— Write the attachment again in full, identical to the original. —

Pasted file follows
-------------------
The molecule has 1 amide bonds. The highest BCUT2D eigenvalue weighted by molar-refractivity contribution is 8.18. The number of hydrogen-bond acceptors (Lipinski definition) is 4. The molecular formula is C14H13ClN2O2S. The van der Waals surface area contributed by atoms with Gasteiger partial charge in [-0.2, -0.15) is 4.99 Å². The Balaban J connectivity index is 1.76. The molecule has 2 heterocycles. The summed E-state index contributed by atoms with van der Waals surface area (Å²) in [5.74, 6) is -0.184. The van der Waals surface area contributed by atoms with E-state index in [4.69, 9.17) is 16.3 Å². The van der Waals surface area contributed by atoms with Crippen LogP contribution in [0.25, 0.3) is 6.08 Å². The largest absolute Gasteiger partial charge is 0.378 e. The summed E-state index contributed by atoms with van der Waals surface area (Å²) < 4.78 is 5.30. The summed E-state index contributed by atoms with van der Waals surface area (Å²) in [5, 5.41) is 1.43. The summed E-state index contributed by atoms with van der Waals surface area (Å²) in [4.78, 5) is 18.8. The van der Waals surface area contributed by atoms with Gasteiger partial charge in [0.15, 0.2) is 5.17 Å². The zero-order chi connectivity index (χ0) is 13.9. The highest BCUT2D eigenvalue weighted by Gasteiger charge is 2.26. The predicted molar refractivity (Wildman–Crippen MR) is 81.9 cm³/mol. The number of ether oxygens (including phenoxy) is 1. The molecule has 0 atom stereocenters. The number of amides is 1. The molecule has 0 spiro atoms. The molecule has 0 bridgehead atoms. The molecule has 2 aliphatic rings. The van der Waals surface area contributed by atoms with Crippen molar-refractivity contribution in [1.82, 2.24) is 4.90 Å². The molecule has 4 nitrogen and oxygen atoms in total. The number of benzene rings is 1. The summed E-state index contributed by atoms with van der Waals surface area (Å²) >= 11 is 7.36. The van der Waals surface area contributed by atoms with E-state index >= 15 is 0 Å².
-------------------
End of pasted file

The molecule has 1 amide bonds. The highest BCUT2D eigenvalue weighted by molar-refractivity contribution is 8.18. The number of hydrogen-bond acceptors (Lipinski definition) is 4. The molecular formula is C14H13ClN2O2S. The van der Waals surface area contributed by atoms with Gasteiger partial charge in [-0.2, -0.15) is 4.99 Å². The Balaban J connectivity index is 1.76. The molecule has 2 heterocycles. The summed E-state index contributed by atoms with van der Waals surface area (Å²) in [5.74, 6) is -0.184. The van der Waals surface area contributed by atoms with E-state index in [4.69, 9.17) is 16.3 Å². The van der Waals surface area contributed by atoms with Crippen LogP contribution in [0.25, 0.3) is 6.08 Å². The largest absolute Gasteiger partial charge is 0.378 e. The summed E-state index contributed by atoms with van der Waals surface area (Å²) < 4.78 is 5.30. The summed E-state index contributed by atoms with van der Waals surface area (Å²) in [5, 5.41) is 1.43. The summed E-state index contributed by atoms with van der Waals surface area (Å²) in [4.78, 5) is 18.8. The van der Waals surface area contributed by atoms with Gasteiger partial charge in [0.15, 0.2) is 5.17 Å². The zero-order chi connectivity index (χ0) is 13.9. The highest BCUT2D eigenvalue weighted by Gasteiger charge is 2.26. The predicted molar refractivity (Wildman–Crippen MR) is 81.9 cm³/mol. The number of ether oxygens (including phenoxy) is 1. The molecule has 0 atom stereocenters. The number of amides is 1. The molecule has 0 spiro atoms. The molecule has 0 bridgehead atoms. The molecule has 2 aliphatic rings. The van der Waals surface area contributed by atoms with Crippen molar-refractivity contribution in [1.82, 2.24) is 4.90 Å². The molecule has 4 nitrogen and oxygen atoms in total. The number of benzene rings is 1. The summed E-state index contributed by atoms with van der Waals surface area (Å²) >= 11 is 7.36. The van der Waals surface area contributed by atoms with E-state index >= 15 is 0 Å².